‘Miss Congeniality’ or — A Triumph of Cheap Gags and Camp?

Colin Edwards
4 min readFeb 1, 2024

Around halfway through ‘Miss Congeniality’ (2000) last night I found myself asking several questions — Was this a celebration of female empowerment or simply using the empty facade of being one for comedic effect? Was it an exploitation of camp or was it the genuine article? Was there a certain affection at play here or was it all hypocrisy? And then I realised Sandra Bullock’s character is given the undercover name of ‘Gracie Lou Freebush’ and that maybe I should stop overthinking ‘Miss Congeniality’ so much.

Gracie (Sandra Bullock) is a slovenly, slobby FBI agent who might not possess the elegance her name suggests but she sure knows her job and how to get it done. When a domestic terrorist known as “the Citizen” threatens to detonate a bomb during the 75th annual Miss United States beauty pageant it’s decided to send Gracie undercover as a contestant to see if she can get any leads from working the inside. Obviously the agency will ensure Gracie makes it through to the final top 5 by rigging the event but that doesn’t mean she isn’t in some desperate need of coaching so beauty pageant expert Victor Melling (Michael Caine) is brought in to help transform Gracie into a convincing, glamourous contestant.

So what we’re dealing with here is a sort of action version of ‘My Fair Lady’ as we watch Caine attempt to turn Bullock into a sophisticated beauty before a bomb goes off so your mileage with ‘Miss Congeniality’ will depend on how funny you find that idea.

And at first it wasn’t looking too good with Caine, playing a gay man, demonstrating to Bullock how to walk like a woman getting me worried we’d be dealing with nothing but a range of stereotypes. But when an exasperated Bullock yells at him, after he accuses her of sarcasm -

“Oh, I have sarcasm, when every word that comes out of your mouth is dripping with disdain?”

and he retorts…

“Ah. That is because I’m a miserable, grumpy elitist. And that works for me.”

I thought — well, at least I can empathise with the guy. So sure, the film is deliberately playing up to all the stereotypes associated with beauty pageants but is doing so explicitly to take the catty piss, which it most certainly does, yet never in a nasty or mean-spirited way.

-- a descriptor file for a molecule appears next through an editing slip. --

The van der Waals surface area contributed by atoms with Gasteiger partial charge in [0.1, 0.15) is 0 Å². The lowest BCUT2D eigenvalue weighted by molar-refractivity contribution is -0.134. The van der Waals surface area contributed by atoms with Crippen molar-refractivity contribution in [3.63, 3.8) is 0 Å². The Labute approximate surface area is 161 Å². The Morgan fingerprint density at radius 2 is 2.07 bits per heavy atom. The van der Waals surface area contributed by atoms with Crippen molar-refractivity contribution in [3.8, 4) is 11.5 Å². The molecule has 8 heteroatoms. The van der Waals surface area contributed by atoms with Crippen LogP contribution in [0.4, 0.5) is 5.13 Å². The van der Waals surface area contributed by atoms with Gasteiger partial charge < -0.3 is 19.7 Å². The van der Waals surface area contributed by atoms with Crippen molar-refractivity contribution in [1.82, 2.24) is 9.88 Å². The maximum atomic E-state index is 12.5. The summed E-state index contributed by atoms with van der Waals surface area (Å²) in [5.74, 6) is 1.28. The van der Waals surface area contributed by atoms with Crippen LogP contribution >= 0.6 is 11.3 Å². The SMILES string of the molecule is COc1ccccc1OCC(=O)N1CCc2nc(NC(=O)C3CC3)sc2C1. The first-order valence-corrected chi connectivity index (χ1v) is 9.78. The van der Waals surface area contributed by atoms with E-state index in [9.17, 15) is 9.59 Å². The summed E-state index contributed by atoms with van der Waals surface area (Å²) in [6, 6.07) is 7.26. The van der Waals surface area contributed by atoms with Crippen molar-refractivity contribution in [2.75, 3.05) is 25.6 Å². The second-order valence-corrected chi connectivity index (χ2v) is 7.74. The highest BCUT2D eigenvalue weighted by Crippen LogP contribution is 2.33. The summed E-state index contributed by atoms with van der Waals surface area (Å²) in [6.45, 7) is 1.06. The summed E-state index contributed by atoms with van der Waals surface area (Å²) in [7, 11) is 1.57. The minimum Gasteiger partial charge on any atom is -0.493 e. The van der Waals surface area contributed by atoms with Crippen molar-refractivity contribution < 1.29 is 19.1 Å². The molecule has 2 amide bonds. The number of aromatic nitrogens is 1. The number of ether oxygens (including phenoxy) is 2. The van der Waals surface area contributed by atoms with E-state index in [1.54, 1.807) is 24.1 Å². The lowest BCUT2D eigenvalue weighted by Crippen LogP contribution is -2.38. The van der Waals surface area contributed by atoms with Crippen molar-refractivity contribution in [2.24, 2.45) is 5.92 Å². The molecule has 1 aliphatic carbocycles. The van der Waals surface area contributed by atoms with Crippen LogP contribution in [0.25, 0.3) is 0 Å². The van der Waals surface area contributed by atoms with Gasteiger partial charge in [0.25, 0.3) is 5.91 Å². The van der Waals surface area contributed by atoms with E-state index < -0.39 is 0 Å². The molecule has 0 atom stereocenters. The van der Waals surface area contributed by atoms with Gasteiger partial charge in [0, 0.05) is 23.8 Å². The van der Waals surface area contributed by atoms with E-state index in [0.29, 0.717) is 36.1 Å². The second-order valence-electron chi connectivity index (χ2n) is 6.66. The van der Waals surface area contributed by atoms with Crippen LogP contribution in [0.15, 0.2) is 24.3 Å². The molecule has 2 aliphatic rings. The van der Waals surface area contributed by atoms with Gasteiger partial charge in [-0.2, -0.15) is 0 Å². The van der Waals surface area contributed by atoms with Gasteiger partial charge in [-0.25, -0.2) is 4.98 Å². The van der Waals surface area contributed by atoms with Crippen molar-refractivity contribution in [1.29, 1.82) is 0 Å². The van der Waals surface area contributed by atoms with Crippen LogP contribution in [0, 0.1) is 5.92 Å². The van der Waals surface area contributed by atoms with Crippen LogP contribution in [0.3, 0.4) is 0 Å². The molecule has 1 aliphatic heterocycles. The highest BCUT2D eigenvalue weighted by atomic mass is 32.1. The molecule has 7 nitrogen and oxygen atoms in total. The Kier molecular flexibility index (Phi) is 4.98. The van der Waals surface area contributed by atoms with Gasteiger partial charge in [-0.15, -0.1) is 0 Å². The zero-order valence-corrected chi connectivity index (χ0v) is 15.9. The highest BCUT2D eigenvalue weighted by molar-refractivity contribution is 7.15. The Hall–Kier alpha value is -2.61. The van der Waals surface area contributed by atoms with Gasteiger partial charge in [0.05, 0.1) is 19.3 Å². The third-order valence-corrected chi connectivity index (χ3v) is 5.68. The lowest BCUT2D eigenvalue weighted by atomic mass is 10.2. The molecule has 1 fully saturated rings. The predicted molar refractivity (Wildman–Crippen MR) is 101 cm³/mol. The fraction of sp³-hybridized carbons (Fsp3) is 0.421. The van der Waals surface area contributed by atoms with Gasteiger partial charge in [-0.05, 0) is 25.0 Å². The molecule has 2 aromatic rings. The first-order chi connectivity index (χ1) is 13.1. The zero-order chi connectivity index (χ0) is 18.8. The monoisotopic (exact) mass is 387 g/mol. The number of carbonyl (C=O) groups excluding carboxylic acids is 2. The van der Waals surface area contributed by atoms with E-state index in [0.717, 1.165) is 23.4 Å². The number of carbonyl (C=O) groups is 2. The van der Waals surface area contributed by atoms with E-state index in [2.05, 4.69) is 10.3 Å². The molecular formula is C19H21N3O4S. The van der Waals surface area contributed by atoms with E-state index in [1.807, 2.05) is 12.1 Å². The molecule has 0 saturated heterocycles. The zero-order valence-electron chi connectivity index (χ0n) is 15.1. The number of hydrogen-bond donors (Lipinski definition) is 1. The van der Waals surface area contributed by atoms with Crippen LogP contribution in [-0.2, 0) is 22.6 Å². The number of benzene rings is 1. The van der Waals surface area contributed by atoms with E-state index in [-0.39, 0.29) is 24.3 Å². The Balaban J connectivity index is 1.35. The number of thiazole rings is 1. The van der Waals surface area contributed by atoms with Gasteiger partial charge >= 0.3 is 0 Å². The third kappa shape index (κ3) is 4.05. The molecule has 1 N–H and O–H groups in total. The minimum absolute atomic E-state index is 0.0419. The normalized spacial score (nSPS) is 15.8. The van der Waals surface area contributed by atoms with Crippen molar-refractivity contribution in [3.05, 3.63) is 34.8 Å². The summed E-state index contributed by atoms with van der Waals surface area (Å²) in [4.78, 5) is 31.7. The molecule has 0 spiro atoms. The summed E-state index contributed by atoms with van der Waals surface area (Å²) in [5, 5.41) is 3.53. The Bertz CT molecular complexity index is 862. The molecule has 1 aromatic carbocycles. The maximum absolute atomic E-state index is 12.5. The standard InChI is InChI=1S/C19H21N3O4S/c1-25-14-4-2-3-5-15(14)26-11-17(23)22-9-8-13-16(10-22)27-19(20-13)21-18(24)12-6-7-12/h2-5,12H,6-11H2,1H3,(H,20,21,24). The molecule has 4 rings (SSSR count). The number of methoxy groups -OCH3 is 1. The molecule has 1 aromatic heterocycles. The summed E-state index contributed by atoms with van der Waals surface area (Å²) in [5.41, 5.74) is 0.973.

This is best exemplified by my favourite character of Cheryl (Heather Burns), Miss Rhode Island, who, when asked by William Shatner to describe her idea of a perfect date, replies, after briefly pausing for thought, — “That would be a tough one. I’d have to say April 25th. Because it’s not too hot, not too cold, all you need is a light jacket.”

It’s a cheap gag but Burn’s delivers it with such perfectly delivered obliviousness, along with the precision of the exact date in her answer, that it works brilliantly.

She then follows it up with an even better line in the next scene when she sadly sighs to Sandra Bullock, who is attempting to cheer her up with some pizza afterwards, — “You heard my interview. I was like a female Rain Man.”

Again, it’s another cheap gag and several films from the 90’s and early 2000’s would use a lazy ‘Rain Man’ reference for a desperate chuckle, but it’s the fact Cheryl describes herself with the unnecessary word “female” in “female Rain Man” that tips it over into the genuinely hysterical.

Bullock also gets some great moments and it’s not so much a case of whether or not she can successfully pull-off both schlubby or glitzy and more the fact that no matter what she does that she can’t be booted out of the competition which, not surprisingly, leads to some funny moments. I also loved the shot at the beginning when, after a horrible day at work, she returns home to her apartment in a bad mood, throws her bags on the floor, trips over a blanket, kicks the shit out of her unmade bed, stabs the foil on her frozen dinner, sticks a wooden spoon in her microwave door and then falls over the blanket again.

The film’s far from perfect with issues ranging from some outdated clichés, a bucket-load of product placement and the reminder that William Shatner isn’t that funny when he’s actually trying to do comedy and is only funny when he’s playing it straight and being funny is purely a side effect.

I was surprised at how much of a good time I had with ‘Miss Congeniality’ and the campier and sillier it got the better it worked (it also has some quite nice cinematography by László Kovács). In short — if you find the idea of Sandra Bullock hiding doughnuts in her bra (and elsewhere!) then you’ll enjoy the entire movie.



Colin Edwards

Comedy writer, radio producer and director of large scale audio features.